The Lord lives! Blessed is my rock!*
 Exalted is the God of my salvation!
He is the God who gave me victory*
 and cast down the peoples beneath me.
You rescued me from the fury of my enemies;
   you exalted me above those who rose against me;*
 you saved me from my deadly foe;
Therefore will I extol you among the nations, O Lord,*
 and sing praises to your name.
He multiplies the victories of his king;*
 he shows loving-kindness to his anointed,
   to David and his descendants for ever.

A Song of God's Herald (Isaiah 40. 9-11)
Go up to a high mountain, 
herald of good tidings to Zion;  
lift up your voice with strength, 
herald of good tidings to Jerusalem. 
Lift up your voice, fear not;  
say to the cities of Judah, 'Behold your God!' 
See, the Lord God comes with might,  
and his arm rules for him. 
Behold, his reward is with him,  
and his recompense before him. 
God will feed his flock like a shepherd,  
and gather the lambs in his arms; 
He will carry them in his breast,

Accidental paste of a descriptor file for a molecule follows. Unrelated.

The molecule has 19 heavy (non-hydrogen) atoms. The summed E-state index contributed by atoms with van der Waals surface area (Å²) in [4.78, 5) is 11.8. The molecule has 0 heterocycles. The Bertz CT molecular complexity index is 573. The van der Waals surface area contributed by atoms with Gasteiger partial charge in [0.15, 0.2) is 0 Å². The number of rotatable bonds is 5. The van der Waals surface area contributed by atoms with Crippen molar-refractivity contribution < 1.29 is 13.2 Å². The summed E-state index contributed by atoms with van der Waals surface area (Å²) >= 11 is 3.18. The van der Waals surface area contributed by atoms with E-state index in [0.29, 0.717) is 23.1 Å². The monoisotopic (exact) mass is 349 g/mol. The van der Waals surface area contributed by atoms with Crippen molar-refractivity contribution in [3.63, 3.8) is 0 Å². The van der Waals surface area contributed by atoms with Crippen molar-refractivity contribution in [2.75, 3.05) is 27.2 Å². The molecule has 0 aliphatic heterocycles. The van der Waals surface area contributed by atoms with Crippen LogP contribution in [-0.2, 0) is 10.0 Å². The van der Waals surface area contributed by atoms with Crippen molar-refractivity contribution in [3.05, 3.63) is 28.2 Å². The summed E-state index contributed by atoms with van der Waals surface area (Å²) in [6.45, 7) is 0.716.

and gently lead those that are with young. 

Psalm 148

Alleluia!
   Praise the Lord from the heavens;*
 praise him in the heights.
Praise him, all you angels of his;*
 praise him, all his host.
Praise him, sun and moon;*
 praise him, all you shining stars.
Praise him, heaven of heavens,*
 and you waters above the heavens.
Let them praise the name of the Lord;*
 for he commanded and they were created.
He made them stand fast for ever and ever;*
 he gave them a law which shall not pass away.
Praise the Lord from the earth,*
 you sea-monsters and all deeps;
Fire and hail, snow and fog,*
 tempestuous wind, doing his will;
Mountains and all hills,*
 fruit trees and all cedars;
Wild beasts and all cattle,*
 creeping things and winged birds;
Kings of the earth and all peoples,*
 princes and all rulers of the world;
Young men and maidens,*
 old and young together.
Let them praise the name of the Lord,*
 for his name only is exalted,
   his splendour is over earth and heaven.
He has raised up strength for his people
   and praise for all his loyal servants,*
 the children of Israel, a people who are near him.
   Alleluia!

FIRST READING [Isaiah 41.13 20]:

For I, the Lord your God,
   hold your right hand;
it is I who say to you, 'Do not fear,
   I will help you.'

Do not fear, you worm Jacob,
   you insect Israel!